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The Jay Electronica Effect


I wrote this after the official release of Jay Electronica’s excellent Just Blaze-produced track “Exhibit C” — a song with about as much hype as any that’s been released in a decade. This is my attempt to explain both the fervor and the effect it will have on Hip Hop.


It is with measurable reluctance that I write this blog entry because I feel as if the listening public has made the song “Exhibit C” larger than life itself. The astounding hype surrounding the song will arm the uninitiated critic with expectations even the best songs wouldn’t survive. Then you have your too-cool-for-school type who will decry a song simply because it IS popular — another senseless by-product of too many so-called music “journalists”with poorly written blogs. Just check your music blog of choice and read the comments. People love to appear controversial and contrarian.

I can tell you that from the moment I heard the song, I knew it was something special. I’d been a big fan of Jay Electronica since 2007 I believe. The songs of his that hooked me were “Victory Is In My Clutches” and “My World (Nas Tribute)”. I know his several songs over the late J Dilla’s tracks were more lauded in the underground but those two aforementioned songs displayed Jay Electronica’s uncanny gift to apply the full scope of lyrical imagery, confident projection and enough sense to not do anything the beat didn’t call for. His words resonated inside your mind for days after listening and any listener could tell he gave a damn about his craft. Take a listen to those songs and try to deny it, I dare you.

However, a little over 2 months ago, Just Blaze debuted Jay Electronica’s now commercially available single on Tony Touch’s Shade45 satellite radio show. The Ill Roots crew were the the first to upload the radio rip of the song to my knowledge and with the added bonus of transcribed lyrics to boot featured on the Rappers I Know site, it was then I knew we had something special brewing. When I first heard it, I stopped working and possibly listened to it a good 30 times before I realized what I just heard. There were so many things happening in the song. Just Blaze’s track was driving, Jay Electronica’s semi-autobiographical lines were full of focus and then he just unloads bar after bar of relentless lyricism.

If it sounds like I’m fawning over this song, it’s because I am. As a member of the Nation of Gods & Earths, I have a natural affinity for rappers who share that association with me. But what really got me to pay attention is that the song is essentially about ascension and not just about a rapper poppin’ sh*t. He’s actually telling you from his humble beginnings how it began for him. He tells you how he got Knowledge of Self. He’s displaying how he doubted himself. He’s showing you how the very lessons the Five Percenters who “rolled up on a nigga and informed him” changed him. The song is triumphant in the sense that it climbs to heights few Hip Hop songs of late have done. Yes, he’s definitely showing off but he’s not showing out. This is Jay Electronica’s calling card to the world and it put every rapper who claims to love his craft on notice.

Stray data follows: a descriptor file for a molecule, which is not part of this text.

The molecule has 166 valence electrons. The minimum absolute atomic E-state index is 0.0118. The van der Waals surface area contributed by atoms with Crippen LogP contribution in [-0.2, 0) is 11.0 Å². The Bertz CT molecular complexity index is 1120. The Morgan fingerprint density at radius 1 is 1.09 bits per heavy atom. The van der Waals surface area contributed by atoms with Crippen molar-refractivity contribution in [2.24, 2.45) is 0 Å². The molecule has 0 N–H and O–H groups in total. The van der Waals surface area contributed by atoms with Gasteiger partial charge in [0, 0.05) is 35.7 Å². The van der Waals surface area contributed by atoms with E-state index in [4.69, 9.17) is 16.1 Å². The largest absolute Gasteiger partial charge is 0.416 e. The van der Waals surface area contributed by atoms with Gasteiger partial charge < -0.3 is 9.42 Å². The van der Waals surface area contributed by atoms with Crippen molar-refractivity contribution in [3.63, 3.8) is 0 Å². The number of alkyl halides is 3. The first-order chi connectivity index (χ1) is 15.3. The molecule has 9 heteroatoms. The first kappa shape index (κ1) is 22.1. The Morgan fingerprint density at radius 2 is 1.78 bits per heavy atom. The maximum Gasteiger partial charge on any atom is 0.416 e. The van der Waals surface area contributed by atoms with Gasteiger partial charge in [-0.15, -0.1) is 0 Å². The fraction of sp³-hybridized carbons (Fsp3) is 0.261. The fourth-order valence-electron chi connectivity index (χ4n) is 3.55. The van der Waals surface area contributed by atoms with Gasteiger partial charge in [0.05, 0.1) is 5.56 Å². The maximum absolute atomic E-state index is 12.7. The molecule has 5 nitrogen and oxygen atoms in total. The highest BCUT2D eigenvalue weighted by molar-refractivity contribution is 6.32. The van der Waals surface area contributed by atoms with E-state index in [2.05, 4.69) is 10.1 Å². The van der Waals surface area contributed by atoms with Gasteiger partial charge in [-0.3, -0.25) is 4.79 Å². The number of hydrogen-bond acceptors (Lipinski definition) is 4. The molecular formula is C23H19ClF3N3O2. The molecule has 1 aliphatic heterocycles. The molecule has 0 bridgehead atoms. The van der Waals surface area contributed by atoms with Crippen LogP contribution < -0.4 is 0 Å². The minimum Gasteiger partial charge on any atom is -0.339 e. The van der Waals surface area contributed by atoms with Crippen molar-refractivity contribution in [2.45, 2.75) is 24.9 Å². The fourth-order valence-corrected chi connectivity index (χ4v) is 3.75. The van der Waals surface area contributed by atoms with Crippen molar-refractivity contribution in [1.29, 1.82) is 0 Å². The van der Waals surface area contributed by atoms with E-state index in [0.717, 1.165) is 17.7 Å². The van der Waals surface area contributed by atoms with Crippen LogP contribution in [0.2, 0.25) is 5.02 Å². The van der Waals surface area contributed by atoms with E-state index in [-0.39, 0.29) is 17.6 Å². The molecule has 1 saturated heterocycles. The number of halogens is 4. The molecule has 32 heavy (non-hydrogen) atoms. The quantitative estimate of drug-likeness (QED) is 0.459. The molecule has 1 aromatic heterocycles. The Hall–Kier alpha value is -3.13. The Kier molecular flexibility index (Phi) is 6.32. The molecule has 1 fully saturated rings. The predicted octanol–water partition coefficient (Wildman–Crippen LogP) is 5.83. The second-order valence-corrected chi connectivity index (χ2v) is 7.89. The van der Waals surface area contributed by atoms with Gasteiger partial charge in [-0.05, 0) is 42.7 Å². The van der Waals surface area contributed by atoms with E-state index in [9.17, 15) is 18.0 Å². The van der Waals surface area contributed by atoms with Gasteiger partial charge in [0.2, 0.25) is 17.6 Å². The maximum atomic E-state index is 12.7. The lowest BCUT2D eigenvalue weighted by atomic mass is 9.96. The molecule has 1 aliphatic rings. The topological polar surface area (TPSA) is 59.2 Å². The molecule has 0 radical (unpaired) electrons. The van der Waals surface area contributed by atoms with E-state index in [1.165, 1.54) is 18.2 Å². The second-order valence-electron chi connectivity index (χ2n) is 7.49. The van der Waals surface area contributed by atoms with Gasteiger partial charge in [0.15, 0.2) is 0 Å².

When the official version of the song was released digitally (and you can really hear the beat as Just Blaze intended ), it was refreshing to note that people got behind it. But I will say that there were several songs this year (such as Diablo Archer’s “Blue”) that had a similar effect on me and others fans but I think this song just came at a critical juncture. It was near the end of the year, the weather was changing and at the time of the radio rip release, there was no artist with major label backing aside from Jay-Z making any noise in the mainstream. This song exploded on all forms of social media outlets. Twitter was abuzz for weeks (and still is if you want to be honest). Facebook friends posted the song on their profiles. You couldn’t avoid this song even if you wanted to.

Even Jay Electronica’s peers were amazed by what he did. Again as I noted in the paragraph before, there were a lot of great songs from the top to bottom of the year but this song remains the most important. Look at all the MCs doing their own (inferior) versions of “Exhibit C”. If you follow Jay Electronica on Twitter, you can sense his humility. If you follow his tumblr account, you know he’s far from someone who trifles with petty adulation. The thing is, we don’t know a ton about him except what we’ve heard in his songs. We know he’s well-traveled and I’m pretty sure we all know who his daughter’s mother is by now. Can Jay Electronica, with Diddy’s enthusiastic backing, change the Rap climate?  Only time will tell. But the effect Jay Electronica has on the game right now is simply undeniable.



3 Responses

  1. Thanks for the love fam. This blog was about JE’s song, and you still took the time to acknowledge the fact that you were affected by my work on “Blue” as well.

    I’d be interested to know how you feel about the rest of my LIFT project.

    Thanks again for paying attention!


    • Diablo,

      I thought the record was strong, blood. And I’ll be frank and say Blue isn’t even the best song but it was so epic. Nearly two minutes of you just destroying Obsidian Blue’s track (who I’m familiar with from my OkayPlayer days). That record is one of my workout joints though. Inspiring.

      Keep that good music coming, blood.



  2. great writeup on Exhibit C, it’s gonna be very interesting to see what happens with him from here on out. He and Puffy seem to be strange partners.
    I’ll be checkin out Diablo on your rec.

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